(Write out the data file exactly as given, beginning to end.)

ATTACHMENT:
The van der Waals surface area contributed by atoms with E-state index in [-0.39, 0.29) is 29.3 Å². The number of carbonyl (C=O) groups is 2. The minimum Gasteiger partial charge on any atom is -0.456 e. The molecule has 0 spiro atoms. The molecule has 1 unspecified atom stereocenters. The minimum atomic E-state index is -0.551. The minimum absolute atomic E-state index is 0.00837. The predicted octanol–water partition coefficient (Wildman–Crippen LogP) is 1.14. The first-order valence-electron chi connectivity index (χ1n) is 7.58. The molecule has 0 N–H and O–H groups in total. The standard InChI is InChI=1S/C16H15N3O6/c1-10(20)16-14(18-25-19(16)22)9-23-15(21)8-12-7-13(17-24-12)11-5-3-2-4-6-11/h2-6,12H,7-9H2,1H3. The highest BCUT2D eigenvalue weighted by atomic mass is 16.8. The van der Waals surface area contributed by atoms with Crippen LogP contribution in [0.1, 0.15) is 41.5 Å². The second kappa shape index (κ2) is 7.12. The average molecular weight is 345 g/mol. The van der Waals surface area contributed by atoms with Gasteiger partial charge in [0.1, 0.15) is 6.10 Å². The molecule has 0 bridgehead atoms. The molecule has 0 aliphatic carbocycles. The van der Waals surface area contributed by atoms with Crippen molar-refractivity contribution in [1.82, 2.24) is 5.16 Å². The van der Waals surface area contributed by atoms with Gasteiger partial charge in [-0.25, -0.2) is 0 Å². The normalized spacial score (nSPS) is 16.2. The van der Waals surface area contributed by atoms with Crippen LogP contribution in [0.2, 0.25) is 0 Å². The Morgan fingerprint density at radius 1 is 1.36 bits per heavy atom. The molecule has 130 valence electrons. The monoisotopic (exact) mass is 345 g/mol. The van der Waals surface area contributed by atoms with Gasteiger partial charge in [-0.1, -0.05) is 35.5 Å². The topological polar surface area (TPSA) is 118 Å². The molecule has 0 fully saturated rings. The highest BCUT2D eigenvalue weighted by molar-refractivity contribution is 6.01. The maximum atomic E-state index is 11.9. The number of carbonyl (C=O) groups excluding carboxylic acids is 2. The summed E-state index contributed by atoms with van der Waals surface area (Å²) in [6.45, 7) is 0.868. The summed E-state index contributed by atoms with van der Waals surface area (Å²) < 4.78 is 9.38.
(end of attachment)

The van der Waals surface area contributed by atoms with E-state index in [-0.39, 0.29) is 29.3 Å². The number of carbonyl (C=O) groups is 2. The minimum Gasteiger partial charge on any atom is -0.456 e. The molecule has 0 spiro atoms. The molecule has 1 unspecified atom stereocenters. The minimum atomic E-state index is -0.551. The minimum absolute atomic E-state index is 0.00837. The predicted octanol–water partition coefficient (Wildman–Crippen LogP) is 1.14. The first-order valence-electron chi connectivity index (χ1n) is 7.58. The molecule has 0 N–H and O–H groups in total. The standard InChI is InChI=1S/C16H15N3O6/c1-10(20)16-14(18-25-19(16)22)9-23-15(21)8-12-7-13(17-24-12)11-5-3-2-4-6-11/h2-6,12H,7-9H2,1H3. The highest BCUT2D eigenvalue weighted by atomic mass is 16.8. The van der Waals surface area contributed by atoms with Crippen LogP contribution in [0.1, 0.15) is 41.5 Å². The second kappa shape index (κ2) is 7.12. The average molecular weight is 345 g/mol. The van der Waals surface area contributed by atoms with Gasteiger partial charge in [0.1, 0.15) is 6.10 Å². The molecule has 0 bridgehead atoms. The molecule has 0 aliphatic carbocycles. The van der Waals surface area contributed by atoms with Crippen molar-refractivity contribution in [1.82, 2.24) is 5.16 Å². The van der Waals surface area contributed by atoms with Gasteiger partial charge in [-0.25, -0.2) is 0 Å². The normalized spacial score (nSPS) is 16.2. The van der Waals surface area contributed by atoms with Crippen LogP contribution in [0.2, 0.25) is 0 Å². The Morgan fingerprint density at radius 1 is 1.36 bits per heavy atom. The molecule has 130 valence electrons. The monoisotopic (exact) mass is 345 g/mol. The van der Waals surface area contributed by atoms with Gasteiger partial charge in [-0.1, -0.05) is 35.5 Å². The topological polar surface area (TPSA) is 118 Å². The molecule has 0 fully saturated rings. The highest BCUT2D eigenvalue weighted by molar-refractivity contribution is 6.01. The maximum atomic E-state index is 11.9. The number of carbonyl (C=O) groups excluding carboxylic acids is 2. The summed E-state index contributed by atoms with van der Waals surface area (Å²) in [6.45, 7) is 0.868. The summed E-state index contributed by atoms with van der Waals surface area (Å²) < 4.78 is 9.38.